A table presents data attributes in rows and columns and allows you to quickly scan precise values, look up a metric for a category, summarize a collection of metrics, and more. Seeing a tabular view of the data can be a quick way to analyze information and start making decisions. The table element can display feature attributes or summary statistics for categories repeating in a field. Like other data-driven elements, you can create filters and configure actions for a table.

Table structure

  1. Column—Each column represents a value field. For grouped value tables, the first column displays the category field, and the subsequent columns represent value fields.
  2. Rule—For a header row, the border line below the header. You can control the color, opacity, and thickness of the rule line.
  3. Header—Optional header row. Header labels are automatically generated based on the field name but can be overridden during configuration.
  4. Row—For a feature table, each row represents a single data point. For a grouped value table, each row represents a category.
  5. Row striping—Optional alternating background color to distinguish rows.
  6. Grid—Borders for the rows and columns of your table. You can control the color and thickness of the horizontal and vertical grid lines.
  7. Summary row—Optional row showing the summary statistic for the entire column. Summary rows can only be added to grouped value tables. The summary row is always shown when enabled and remains frozen at the bottom of the table.

Types of tables

The table element can be based on features so that they display feature attributes, or on grouped values so they display summary statistics for categories repeating in a field.

Tables from features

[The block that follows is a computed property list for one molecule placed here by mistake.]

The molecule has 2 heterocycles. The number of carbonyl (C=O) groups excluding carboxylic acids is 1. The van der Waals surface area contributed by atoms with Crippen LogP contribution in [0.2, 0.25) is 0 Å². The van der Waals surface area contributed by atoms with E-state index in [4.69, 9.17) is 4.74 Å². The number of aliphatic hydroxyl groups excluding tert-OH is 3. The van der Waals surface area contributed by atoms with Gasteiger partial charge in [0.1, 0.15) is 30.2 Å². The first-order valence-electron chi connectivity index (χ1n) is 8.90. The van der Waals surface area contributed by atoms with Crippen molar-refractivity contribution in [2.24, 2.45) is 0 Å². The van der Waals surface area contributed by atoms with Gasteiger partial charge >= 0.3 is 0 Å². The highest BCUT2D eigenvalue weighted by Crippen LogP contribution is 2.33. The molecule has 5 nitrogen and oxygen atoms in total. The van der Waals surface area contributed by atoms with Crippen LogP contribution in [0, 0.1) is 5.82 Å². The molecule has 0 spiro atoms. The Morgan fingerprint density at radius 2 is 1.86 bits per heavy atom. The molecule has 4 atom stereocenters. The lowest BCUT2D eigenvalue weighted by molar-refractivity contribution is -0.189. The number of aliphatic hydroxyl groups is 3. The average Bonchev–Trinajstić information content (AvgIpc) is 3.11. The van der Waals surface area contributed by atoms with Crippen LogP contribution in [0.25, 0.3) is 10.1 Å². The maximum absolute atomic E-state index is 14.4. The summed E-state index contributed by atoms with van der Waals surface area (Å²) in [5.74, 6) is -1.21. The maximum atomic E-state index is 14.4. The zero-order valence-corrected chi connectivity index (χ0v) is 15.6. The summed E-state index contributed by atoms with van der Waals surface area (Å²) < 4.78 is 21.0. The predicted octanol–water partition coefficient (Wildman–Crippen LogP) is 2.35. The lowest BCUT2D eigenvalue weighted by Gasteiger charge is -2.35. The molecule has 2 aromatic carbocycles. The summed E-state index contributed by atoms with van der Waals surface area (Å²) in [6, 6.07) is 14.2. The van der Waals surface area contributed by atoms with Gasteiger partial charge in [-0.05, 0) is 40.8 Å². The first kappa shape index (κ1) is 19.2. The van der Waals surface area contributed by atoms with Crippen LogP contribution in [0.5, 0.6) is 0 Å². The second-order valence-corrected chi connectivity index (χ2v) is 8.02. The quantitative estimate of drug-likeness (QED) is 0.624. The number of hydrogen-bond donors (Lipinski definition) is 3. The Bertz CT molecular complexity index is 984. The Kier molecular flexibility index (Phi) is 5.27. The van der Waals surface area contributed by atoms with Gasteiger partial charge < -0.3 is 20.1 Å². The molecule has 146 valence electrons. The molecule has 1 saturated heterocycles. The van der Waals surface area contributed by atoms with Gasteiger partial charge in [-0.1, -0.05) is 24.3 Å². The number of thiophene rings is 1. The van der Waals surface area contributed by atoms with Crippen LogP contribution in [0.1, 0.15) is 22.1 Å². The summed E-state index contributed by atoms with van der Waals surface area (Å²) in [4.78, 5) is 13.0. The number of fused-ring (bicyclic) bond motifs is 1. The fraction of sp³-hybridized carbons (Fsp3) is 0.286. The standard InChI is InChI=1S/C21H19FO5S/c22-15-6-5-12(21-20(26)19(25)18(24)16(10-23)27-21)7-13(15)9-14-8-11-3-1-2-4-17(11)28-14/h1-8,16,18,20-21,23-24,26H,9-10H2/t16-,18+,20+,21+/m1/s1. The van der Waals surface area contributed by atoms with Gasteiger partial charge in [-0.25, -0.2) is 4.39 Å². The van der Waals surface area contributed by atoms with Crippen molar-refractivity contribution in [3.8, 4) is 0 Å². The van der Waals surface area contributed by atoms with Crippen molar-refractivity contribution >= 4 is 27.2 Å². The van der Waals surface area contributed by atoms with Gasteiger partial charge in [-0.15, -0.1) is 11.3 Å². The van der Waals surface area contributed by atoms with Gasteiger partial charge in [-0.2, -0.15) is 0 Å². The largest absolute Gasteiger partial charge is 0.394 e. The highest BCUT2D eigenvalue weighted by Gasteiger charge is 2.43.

A table based on features displays a tabular view of a layer's attributes. Each row in the table represents a single data point or record in your data and each column represents the value for that field in the record. Tables based on features cannot have a summary row.

For example, the following water quality table is based on features. Each row in the table represents a sample taken, and the columns display the date, waterbody name, e.coli level, and pH level of that sample.

Table from features

Tables from grouped values

In a grouped value table, repeating categories in a field are grouped together, with each row representing a category. One field is selected as the category field and values in the additional fields represent a summary statistic (count, sum, average, minimum, maximum, standard deviation, or percentile) grouped into a category.

For example, the following table is based on grouped values. Each row represents a waterbody, and the columns display the average e.coli and pH levels of all samples taken for that waterbody.

Table from grouped values

Value fields

Value fields, which are represented as the table's columns, are added to the table from the Data tab by clicking Add field. Once added, values can be formatted on the Values tab. For each value field, you can configure how the values are formatted using system-defined settings, or choose to enable advanced formatting to have more control over how your values display, including the option to add icons to fields. For tables based on grouped values, you can also choose to format number values.


In an interactive dashboard, a table can be the source or target of an action. When used as the source of an action, the table can be configured to allow single or multiple selection. This determines the number of data points that you can select at a time. When a table is the source of an action, it can, for example, trigger a map to pan or zoom, or filter another dashboard element. A table can also be the target of a filter action triggered from another element.